Everyone is aware of the space sector as it relates to assets in space. If you say space shuttle, satellites, or mission operations – it’s likely that a clear picture comes to mind. One of aerospace engineers, astroscience experts, and astronauts working to make space applications a reality.
But this is only a small element of the ‘space’ sector. There are so many more ways that ‘space’ is being turned into a commercial asset.
The downstream space sector has absolutely boomed in the past few years. Encompassing “all activities based on space technology, or using a space derived-system” (ESA), there are hundreds of companies that are trying to find new ways to commoditise and productise space.
Take satellite data. Satellite imagery has become increasingly easy to access, and at a high-quality level.
That being said, where so many continue to fall down is using this imagery and using space data.
While there has been an explosion of sectors taking the plunge into remote sensing – such as finance or environmental – the disconnect between collection and application still exists in more established geospatial fields. We have the tools to collect the data, but we aren’t doing enough with it.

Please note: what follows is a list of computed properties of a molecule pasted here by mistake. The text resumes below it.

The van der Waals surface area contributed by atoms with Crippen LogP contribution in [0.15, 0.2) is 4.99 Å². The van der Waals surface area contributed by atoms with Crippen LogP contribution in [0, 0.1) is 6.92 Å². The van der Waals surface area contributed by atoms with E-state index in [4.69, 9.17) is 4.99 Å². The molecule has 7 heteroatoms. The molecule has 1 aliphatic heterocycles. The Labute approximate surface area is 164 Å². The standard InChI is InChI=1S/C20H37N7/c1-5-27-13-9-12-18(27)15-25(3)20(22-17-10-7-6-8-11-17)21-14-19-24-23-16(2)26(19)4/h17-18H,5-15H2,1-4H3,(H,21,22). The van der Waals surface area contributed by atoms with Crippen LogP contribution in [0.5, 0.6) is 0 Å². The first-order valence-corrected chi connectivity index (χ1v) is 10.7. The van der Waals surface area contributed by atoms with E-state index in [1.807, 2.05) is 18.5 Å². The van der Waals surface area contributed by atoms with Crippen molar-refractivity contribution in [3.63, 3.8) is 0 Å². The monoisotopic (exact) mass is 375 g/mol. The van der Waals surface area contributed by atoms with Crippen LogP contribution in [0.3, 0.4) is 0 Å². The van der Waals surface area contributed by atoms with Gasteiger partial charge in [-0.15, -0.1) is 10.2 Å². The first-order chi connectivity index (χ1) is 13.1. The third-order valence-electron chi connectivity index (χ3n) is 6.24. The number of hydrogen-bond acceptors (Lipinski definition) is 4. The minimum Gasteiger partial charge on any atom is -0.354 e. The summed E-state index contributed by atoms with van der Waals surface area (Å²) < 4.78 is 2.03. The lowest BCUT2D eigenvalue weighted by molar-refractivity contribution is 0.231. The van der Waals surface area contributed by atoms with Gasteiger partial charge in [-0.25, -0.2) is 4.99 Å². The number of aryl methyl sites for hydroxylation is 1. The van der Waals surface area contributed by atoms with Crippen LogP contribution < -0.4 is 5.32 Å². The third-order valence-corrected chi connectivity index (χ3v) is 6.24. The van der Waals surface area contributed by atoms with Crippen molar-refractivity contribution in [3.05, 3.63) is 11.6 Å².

Because of this, the geospatial sector is at risk of stagnation.
Democratising space data
Moving from a product-oriented sector into the geospatial realm, I’ve recognised that this sector is facing huge data challenges. As a whole, geospatial companies are struggling to strategically commoditise data. They’re trying to sell data but aren’t providing their prospects with proper incentive or packaging.
In contrast, I’m leading 4EI to take a different stance. We have recognised the ‘accessibility’ gaps in the industry and innovated a niche position that combines geospatial, earth observation, and space to bring applied intelligence back to the forefront.
Our unique perspective has launched our growth. By prioritising genuine business use cases, we enable you not just to own data, but to use data.
This potential is there for the entire sector. That’s why I’ve created this series – to help our market collectively advance and evolve. In the next four blogs, I’ve put the biggest barriers to data democratisation and commoditisation that I’ve seen in this industry first-hand, down on paper.